Affordable housing, not traffic, is Park City’s greatest challenge | ParkRecord.com

Affordable housing, not traffic, is Park City’s greatest challenge

PR,

A recent item in Allen Best’s Mountain Town News rang especially true. According to the editor of the newspaper in Crested Butte, the affordable housing crisis there has become more critical than ever. And it is not just affecting seasonal workers, it is being felt by young professionals, too.

The same could be said about Park City, where finding prospective teachers, policemen, architects, engineers, etc. who want to work in a beautiful, recreation-oriented community is easy, until they try to find a place to live.

Unfortunately, that seems to be an inevitable downside that accompanies an uptick in the real estate market — a turn of fortune that, admittedly, we longed for after the recession. Most of the new projects planned on Main Street these days feature luxury accommodations for well-heeled travelers. That has pushed the second-home market into neighborhoods like Prospector and Park Meadows, where young families once found a steady supply of starter homes and condos.

In Old Town, the modest miners shacks that the previous generation fixed up and inhabited when they came to town in the 1970s are gone and there are few replacements to house the thousands of service workers needed to maintain the lifestyle our guests have come to expect.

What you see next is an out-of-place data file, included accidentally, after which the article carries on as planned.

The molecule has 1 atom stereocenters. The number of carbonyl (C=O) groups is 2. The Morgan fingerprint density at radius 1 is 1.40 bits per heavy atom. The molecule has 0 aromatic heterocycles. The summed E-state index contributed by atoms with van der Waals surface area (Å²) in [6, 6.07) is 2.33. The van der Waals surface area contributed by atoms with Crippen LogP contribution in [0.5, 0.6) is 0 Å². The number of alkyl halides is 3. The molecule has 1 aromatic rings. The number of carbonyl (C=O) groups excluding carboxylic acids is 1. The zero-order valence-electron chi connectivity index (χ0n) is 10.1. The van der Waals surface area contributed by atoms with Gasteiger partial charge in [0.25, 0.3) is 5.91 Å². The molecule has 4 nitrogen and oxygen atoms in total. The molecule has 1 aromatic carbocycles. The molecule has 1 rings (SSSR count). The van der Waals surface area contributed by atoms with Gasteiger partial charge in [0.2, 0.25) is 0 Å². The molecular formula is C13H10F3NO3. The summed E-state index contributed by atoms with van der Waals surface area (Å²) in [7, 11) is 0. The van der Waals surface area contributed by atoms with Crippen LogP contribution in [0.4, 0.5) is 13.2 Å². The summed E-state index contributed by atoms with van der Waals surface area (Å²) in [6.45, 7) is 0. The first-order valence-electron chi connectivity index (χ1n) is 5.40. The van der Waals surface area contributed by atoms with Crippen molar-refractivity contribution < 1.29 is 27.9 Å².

Instead, those workers and their families are looking to the outskirts of town and the east side of the county for housing — which further exacerbates the town’s traffic congestion.

Park City and Summit County have attempted to mitigate the growing divide by requiring and/or incentivizing affordable housing developments and they have been met with some success. But the feverish pace of new development has far outpaced those efforts.

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We would argue that housing, not traffic, is Park City’s most pressing challenge. Ultimately the inability to house within the community a quality workforce — whether in restaurant kitchens or the halls of government — will stifle our productivity, force our children to move away and diminish our sense of community.

The solutions, including creative incentives and tough, uniformly enforced regulations, will require a strong political will at City Hall and the County Courthouse. Most importantly, the issue should be at the forefront of the upcoming municipal elections.

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